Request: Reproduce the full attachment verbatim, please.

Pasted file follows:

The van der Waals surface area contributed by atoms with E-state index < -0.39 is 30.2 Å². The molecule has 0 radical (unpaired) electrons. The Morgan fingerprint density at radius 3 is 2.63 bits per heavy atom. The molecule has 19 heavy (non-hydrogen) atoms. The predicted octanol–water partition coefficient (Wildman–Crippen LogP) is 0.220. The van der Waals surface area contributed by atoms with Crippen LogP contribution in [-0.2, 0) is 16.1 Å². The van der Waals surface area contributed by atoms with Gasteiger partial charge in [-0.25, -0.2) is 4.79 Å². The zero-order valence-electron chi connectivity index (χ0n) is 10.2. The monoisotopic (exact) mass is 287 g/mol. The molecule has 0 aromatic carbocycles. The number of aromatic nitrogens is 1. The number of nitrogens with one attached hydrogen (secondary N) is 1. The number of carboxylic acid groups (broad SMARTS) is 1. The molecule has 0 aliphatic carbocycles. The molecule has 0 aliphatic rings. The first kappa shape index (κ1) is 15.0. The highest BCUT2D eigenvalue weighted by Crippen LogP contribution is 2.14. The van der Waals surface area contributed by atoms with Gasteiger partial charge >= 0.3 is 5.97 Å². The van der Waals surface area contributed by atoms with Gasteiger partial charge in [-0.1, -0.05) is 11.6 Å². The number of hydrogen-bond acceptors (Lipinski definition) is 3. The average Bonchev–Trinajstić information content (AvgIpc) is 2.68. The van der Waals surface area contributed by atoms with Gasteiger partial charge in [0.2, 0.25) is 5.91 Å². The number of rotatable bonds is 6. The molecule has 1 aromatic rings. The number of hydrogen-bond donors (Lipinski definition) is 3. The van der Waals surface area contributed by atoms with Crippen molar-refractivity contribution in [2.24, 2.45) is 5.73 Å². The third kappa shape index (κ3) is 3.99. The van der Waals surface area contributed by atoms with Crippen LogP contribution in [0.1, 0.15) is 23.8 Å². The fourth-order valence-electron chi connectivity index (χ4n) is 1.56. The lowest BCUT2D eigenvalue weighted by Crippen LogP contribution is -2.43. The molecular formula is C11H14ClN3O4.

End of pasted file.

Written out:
The van der Waals surface area contributed by atoms with E-state index < -0.39 is 30.2 Å². The molecule has 0 radical (unpaired) electrons. The Morgan fingerprint density at radius 3 is 2.63 bits per heavy atom. The molecule has 19 heavy (non-hydrogen) atoms. The predicted octanol–water partition coefficient (Wildman–Crippen LogP) is 0.220. The van der Waals surface area contributed by atoms with Crippen LogP contribution in [-0.2, 0) is 16.1 Å². The van der Waals surface area contributed by atoms with Gasteiger partial charge in [-0.25, -0.2) is 4.79 Å². The zero-order valence-electron chi connectivity index (χ0n) is 10.2. The monoisotopic (exact) mass is 287 g/mol. The molecule has 0 aromatic carbocycles. The number of aromatic nitrogens is 1. The number of nitrogens with one attached hydrogen (secondary N) is 1. The number of carboxylic acid groups (broad SMARTS) is 1. The molecule has 0 aliphatic carbocycles. The molecule has 0 aliphatic rings. The first kappa shape index (κ1) is 15.0. The highest BCUT2D eigenvalue weighted by Crippen LogP contribution is 2.14. The van der Waals surface area contributed by atoms with Gasteiger partial charge >= 0.3 is 5.97 Å². The van der Waals surface area contributed by atoms with Gasteiger partial charge in [-0.1, -0.05) is 11.6 Å². The number of hydrogen-bond acceptors (Lipinski definition) is 3. The average Bonchev–Trinajstić information content (AvgIpc) is 2.68. The van der Waals surface area contributed by atoms with Gasteiger partial charge in [0.2, 0.25) is 5.91 Å². The number of rotatable bonds is 6. The molecule has 1 aromatic rings. The number of hydrogen-bond donors (Lipinski definition) is 3. The van der Waals surface area contributed by atoms with Crippen molar-refractivity contribution in [2.24, 2.45) is 5.73 Å². The third kappa shape index (κ3) is 3.99. The van der Waals surface area contributed by atoms with Crippen LogP contribution in [0.1, 0.15) is 23.8 Å². The fourth-order valence-electron chi connectivity index (χ4n) is 1.56. The lowest BCUT2D eigenvalue weighted by Crippen LogP contribution is -2.43. The molecular formula is C11H14ClN3O4.